Wednesday, December 10, 2014
Federal government promises chip-enabled payment acceptance
Most credit cards in the U.S. have been replaced this year or will be replaced next year with cards that contain a special chip. Retailers are in the process of upgrading payment terminals to accept payments on these newer cards with entry of a PIN by the customer. The private sector is generally ahead of government entities in adoption of the new chip-and-PIN (also known as EMV) technology, but the Obama administration has announced that federal agencies will begin accepting EMV payments soon.
Specifically, the White House says any new "retail payment card terminals at federal agency facilities" must be chip enabled beginning January 1, 2015. I'm not sure what exactly this would include, and whether any federal facilities in the Atlanta area accept retail-style credit card payments. To the best of my knowledge, the Internal Revenue Service does not accept credit card payments for income taxes. The IRS accepts checks, electronic checks, and (according to their website) they accept cash payments with exact change at their two Atlanta-area offices. Perhaps gift shops at national parks would be included.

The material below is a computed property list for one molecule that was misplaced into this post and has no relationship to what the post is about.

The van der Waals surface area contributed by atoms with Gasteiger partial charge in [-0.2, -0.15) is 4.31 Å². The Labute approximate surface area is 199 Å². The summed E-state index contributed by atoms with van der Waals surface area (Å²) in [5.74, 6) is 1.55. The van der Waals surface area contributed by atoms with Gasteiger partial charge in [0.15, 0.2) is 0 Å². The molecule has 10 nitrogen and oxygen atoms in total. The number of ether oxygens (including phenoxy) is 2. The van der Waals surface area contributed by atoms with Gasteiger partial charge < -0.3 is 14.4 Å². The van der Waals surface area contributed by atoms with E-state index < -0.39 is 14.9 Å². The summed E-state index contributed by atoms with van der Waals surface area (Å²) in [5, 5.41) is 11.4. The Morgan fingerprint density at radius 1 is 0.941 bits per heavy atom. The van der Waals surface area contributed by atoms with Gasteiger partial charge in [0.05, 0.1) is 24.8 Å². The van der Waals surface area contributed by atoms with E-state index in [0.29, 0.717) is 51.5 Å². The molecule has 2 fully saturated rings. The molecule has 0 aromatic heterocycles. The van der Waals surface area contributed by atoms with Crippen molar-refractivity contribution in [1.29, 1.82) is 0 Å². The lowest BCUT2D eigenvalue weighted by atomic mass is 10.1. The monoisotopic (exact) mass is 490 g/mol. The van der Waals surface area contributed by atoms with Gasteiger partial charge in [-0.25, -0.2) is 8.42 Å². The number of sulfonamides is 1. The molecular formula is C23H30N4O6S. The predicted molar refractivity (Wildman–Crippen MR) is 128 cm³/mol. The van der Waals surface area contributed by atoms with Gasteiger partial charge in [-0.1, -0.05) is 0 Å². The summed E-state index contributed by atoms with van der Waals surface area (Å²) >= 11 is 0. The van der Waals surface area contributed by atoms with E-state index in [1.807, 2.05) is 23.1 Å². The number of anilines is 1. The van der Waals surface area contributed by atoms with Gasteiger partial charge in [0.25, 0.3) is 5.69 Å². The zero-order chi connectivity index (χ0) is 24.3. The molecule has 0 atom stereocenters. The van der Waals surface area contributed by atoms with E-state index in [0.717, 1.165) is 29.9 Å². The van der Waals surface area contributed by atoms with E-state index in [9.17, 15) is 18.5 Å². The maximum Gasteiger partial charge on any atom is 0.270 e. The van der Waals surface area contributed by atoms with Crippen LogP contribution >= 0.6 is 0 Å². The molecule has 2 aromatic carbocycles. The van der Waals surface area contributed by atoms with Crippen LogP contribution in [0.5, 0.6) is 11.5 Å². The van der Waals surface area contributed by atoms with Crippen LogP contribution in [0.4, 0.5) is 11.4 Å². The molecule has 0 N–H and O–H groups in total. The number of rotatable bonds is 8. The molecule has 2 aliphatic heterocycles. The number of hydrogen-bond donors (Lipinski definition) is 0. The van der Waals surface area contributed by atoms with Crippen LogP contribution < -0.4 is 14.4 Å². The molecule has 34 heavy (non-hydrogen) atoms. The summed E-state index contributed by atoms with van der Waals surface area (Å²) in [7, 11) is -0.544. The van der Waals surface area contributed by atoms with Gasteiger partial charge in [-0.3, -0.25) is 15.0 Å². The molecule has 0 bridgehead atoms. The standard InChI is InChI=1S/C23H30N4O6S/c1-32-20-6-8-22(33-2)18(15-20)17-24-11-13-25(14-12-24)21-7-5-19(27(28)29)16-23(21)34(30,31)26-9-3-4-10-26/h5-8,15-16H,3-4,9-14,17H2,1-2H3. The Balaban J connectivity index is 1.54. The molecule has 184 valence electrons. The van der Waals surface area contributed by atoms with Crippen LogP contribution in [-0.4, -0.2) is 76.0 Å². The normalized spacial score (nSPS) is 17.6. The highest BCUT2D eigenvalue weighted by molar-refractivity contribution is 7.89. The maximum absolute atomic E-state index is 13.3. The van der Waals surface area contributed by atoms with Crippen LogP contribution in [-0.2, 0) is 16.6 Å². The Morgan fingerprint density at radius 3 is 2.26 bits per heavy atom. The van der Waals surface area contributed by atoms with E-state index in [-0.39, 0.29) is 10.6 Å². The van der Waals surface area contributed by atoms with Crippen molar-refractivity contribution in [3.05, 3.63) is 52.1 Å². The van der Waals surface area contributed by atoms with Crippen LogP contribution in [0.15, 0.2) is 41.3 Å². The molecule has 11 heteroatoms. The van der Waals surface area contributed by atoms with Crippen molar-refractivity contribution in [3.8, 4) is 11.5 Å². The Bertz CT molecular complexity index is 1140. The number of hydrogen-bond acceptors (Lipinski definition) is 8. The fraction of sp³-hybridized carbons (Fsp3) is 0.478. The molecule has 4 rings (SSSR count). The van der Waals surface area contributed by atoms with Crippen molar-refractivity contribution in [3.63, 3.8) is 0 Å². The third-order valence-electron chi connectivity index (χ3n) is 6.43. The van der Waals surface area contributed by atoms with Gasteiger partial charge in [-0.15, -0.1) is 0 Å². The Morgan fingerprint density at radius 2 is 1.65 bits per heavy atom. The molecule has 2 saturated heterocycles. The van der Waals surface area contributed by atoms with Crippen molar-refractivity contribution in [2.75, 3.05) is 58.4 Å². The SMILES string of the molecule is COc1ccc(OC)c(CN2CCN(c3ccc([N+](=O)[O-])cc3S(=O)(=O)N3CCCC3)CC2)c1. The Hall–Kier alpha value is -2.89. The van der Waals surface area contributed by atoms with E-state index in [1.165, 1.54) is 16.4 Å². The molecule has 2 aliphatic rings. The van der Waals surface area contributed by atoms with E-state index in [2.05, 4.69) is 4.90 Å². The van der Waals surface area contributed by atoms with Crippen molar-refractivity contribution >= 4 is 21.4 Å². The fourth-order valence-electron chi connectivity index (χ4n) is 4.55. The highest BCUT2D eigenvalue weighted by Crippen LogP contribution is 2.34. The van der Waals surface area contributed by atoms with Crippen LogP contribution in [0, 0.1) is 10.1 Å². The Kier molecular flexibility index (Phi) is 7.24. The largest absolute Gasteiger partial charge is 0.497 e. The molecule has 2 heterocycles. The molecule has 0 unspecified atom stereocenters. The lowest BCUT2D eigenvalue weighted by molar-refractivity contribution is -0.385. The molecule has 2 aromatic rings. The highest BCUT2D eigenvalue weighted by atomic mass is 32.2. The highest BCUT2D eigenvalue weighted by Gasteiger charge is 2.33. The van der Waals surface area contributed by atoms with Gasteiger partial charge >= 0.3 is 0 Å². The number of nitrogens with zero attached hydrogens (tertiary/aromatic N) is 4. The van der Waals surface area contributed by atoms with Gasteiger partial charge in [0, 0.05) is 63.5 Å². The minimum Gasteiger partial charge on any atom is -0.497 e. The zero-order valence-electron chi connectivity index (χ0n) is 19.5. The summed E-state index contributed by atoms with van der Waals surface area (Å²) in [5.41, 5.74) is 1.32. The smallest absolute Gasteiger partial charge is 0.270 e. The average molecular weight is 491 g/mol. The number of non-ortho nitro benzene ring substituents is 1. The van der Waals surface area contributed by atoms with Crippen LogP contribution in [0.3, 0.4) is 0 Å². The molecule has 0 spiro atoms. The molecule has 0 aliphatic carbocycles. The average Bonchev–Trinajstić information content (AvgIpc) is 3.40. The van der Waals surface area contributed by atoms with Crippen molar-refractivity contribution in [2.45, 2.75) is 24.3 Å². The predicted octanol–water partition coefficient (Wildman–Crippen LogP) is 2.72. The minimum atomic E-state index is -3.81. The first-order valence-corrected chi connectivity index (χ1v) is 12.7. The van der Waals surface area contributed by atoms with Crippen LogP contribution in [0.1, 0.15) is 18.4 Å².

No EMV directives have come from the governor's office for state agency payment acceptance, and there is no requirement yet for cities or counties in Georgia to accept payments using EMV-enabled terminals. In October 2015, merchants including government entities that accept credit card payments will face greater liability in the event of credit card fraud committed as a result of credit card transactions made at terminals that aren't chip-and-PIN enabled.
Locally, Kroger has already installed the hardware necessary to accept EMV cards, but won't have the software ready to make it work until next year. Reportedly, Target, Walmart, Home Depot, and Walgreens will be able to accept chip and PIN payments in or before January 2015.